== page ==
In 1989, one of the most renowned living artists in the world came to Grant Park in Chicago and began drawing outlines without a plan on a 488 foot long mural. Over the following week, 500 Chicago Public School students would join him, inspired to express themselves and write their own messages as they filled in around “Barking Dog,” “Radiant Baby” and other familiar motifs from the artist’s work.
Nine months later, the artist – Keith Haring – was dead. The panels from the project were dismantled and donated among the contributing public schools. Some 36 of the panels were gathered at Chicago’s Midway Airport, and these 36 will form the core of Keith Haring: The Chicago Mural, a new exhibition from the City of Chicago Department of Cultural Affairs and Special Events beginning on March 3 2018.
The media was a constant presence during the City’s declared Keith Haring Week, and much of the process of creation of the Chicago mural (it’s officially “Untitled, 1989” on Haring’s website, which we take as definitive) was captured by media, including reporters from Rolling Stone. Interestingly, among the sponsors for the original project were Metro and Smartbar according to the photo on Haring’s site:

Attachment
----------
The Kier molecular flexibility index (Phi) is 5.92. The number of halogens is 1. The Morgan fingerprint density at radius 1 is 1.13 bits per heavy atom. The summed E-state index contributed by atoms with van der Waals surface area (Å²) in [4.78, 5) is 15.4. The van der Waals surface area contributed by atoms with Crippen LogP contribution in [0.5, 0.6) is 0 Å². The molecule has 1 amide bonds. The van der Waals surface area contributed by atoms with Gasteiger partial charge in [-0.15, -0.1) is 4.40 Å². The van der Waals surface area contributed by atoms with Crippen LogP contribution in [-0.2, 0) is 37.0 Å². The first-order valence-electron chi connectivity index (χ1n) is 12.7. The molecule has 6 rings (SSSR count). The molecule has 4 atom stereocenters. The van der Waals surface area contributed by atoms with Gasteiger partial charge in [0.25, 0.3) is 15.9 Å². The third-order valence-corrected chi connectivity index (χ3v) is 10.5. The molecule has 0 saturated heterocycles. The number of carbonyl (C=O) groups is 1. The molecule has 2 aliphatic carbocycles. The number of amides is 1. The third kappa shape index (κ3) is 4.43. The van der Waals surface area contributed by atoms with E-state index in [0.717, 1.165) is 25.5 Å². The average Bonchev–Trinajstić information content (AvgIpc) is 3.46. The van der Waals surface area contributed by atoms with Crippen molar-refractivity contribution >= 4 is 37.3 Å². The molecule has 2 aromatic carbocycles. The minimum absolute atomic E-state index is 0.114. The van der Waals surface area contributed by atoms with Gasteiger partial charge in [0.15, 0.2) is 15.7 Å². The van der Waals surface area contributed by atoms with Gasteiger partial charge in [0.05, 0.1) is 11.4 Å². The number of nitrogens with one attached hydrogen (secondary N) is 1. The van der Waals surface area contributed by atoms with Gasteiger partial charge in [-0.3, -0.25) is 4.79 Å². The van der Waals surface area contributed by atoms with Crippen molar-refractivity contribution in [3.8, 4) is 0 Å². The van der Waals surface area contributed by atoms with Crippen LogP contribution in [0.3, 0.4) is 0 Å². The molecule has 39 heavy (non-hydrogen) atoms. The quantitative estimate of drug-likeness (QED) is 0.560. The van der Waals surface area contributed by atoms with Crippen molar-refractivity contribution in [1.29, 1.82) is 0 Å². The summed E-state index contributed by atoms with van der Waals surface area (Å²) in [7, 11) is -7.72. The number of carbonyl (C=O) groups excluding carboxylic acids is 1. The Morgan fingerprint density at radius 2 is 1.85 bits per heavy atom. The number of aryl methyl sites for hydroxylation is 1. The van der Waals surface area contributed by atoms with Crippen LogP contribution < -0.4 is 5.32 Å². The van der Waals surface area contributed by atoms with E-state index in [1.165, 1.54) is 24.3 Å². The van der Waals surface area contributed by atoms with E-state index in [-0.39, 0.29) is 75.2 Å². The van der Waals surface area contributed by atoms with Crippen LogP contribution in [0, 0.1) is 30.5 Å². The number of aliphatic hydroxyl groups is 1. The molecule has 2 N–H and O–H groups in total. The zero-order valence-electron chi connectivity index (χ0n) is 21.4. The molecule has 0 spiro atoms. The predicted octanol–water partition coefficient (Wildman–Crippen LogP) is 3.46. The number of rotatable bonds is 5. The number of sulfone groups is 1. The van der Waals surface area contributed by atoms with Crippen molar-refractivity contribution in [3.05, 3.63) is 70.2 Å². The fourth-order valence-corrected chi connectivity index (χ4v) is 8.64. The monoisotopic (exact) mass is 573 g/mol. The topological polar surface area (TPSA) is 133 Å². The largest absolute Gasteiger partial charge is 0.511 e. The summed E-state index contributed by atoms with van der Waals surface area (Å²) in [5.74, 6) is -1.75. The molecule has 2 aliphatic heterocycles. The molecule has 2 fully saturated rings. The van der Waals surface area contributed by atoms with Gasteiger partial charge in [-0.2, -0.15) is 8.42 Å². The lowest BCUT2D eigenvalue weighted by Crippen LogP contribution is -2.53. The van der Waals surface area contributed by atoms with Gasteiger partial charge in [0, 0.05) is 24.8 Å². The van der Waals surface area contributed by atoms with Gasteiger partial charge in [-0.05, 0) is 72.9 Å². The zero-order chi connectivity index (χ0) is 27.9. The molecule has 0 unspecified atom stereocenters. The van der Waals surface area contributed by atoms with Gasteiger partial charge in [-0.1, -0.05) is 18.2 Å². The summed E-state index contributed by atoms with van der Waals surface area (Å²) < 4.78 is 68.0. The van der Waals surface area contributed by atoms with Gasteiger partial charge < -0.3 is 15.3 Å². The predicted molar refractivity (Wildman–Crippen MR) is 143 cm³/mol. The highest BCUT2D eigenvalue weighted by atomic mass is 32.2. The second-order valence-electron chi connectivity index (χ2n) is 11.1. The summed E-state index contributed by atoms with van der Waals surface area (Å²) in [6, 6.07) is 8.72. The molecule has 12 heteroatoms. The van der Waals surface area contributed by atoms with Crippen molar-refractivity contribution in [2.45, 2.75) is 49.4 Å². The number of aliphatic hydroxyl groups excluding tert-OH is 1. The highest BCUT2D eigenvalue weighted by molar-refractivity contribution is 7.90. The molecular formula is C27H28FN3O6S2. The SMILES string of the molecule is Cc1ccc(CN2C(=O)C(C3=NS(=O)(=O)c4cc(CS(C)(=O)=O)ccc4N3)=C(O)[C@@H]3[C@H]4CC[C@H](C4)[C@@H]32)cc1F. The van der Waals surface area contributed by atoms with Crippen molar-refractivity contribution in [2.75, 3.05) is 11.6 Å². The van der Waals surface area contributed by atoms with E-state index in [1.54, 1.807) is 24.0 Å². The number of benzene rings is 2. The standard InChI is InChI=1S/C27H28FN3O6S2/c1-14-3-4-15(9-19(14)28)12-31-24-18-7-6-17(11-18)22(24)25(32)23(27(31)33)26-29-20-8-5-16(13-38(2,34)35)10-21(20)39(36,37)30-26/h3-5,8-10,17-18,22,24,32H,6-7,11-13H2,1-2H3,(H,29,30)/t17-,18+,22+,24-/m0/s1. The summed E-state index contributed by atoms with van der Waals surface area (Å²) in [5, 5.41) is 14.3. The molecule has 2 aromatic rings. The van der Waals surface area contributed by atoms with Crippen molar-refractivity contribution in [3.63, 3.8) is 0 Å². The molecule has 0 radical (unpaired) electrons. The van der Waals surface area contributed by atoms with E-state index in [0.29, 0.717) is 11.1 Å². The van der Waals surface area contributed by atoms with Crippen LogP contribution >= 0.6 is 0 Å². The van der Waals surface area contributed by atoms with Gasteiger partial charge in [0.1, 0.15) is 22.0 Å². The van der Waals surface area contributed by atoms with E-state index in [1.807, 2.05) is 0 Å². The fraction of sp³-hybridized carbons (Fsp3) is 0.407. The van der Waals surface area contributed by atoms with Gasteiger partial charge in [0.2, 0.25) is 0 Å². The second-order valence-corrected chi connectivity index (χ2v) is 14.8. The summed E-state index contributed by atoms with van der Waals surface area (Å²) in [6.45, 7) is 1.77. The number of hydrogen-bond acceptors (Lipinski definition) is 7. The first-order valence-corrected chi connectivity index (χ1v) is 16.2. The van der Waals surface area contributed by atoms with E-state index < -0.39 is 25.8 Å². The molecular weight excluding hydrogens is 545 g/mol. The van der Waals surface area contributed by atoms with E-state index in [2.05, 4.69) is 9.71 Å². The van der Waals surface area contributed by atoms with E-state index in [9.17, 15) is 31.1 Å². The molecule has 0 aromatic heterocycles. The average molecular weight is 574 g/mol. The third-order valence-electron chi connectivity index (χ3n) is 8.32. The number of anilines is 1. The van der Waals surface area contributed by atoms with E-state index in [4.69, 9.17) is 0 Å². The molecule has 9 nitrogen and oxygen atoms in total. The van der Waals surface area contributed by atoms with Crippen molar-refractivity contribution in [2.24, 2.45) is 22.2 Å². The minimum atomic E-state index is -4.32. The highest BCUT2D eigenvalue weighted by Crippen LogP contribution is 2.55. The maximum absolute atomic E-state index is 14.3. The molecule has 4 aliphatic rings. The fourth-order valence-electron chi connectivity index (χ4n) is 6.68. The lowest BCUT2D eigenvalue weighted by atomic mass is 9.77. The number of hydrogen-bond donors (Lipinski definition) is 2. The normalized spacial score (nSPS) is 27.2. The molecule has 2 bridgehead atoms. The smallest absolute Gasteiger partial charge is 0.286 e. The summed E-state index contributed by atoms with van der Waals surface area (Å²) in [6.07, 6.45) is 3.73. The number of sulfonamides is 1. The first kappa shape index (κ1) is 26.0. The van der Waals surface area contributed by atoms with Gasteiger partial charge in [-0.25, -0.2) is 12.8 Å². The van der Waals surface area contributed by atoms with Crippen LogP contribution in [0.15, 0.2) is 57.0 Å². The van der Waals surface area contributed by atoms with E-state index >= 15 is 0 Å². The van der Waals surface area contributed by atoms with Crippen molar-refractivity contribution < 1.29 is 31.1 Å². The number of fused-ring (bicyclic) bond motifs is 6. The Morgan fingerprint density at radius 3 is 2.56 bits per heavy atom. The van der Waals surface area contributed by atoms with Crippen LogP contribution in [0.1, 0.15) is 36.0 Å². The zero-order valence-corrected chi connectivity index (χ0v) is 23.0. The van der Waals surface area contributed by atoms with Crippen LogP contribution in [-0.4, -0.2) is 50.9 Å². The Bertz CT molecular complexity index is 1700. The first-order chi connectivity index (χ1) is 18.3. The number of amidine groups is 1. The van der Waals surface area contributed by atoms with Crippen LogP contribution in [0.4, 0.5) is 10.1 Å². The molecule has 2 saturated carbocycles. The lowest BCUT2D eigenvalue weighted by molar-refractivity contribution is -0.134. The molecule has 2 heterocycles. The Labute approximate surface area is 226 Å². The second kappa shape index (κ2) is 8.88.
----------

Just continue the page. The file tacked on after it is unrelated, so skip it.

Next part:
The exhibition also features “a collection of photographs, correspondence, designs, plans, t-shirt drawings and much more.” The 36 panels will be returned to the schools “for conservation and distribituion to select schools” after the exhibition ends.
Keith Haring: The Chicago Mural opens on March 3 2018 at the Sidney R. Yates Gallery, 4th floor at the Chicago Cultural Center at 78 E. Washington Street in downtown Chicago. The exhibition runs all summer until September 23, 2018, and is free.
Lead photo: Marcelino Y. Fahd, via cityofchicago.org.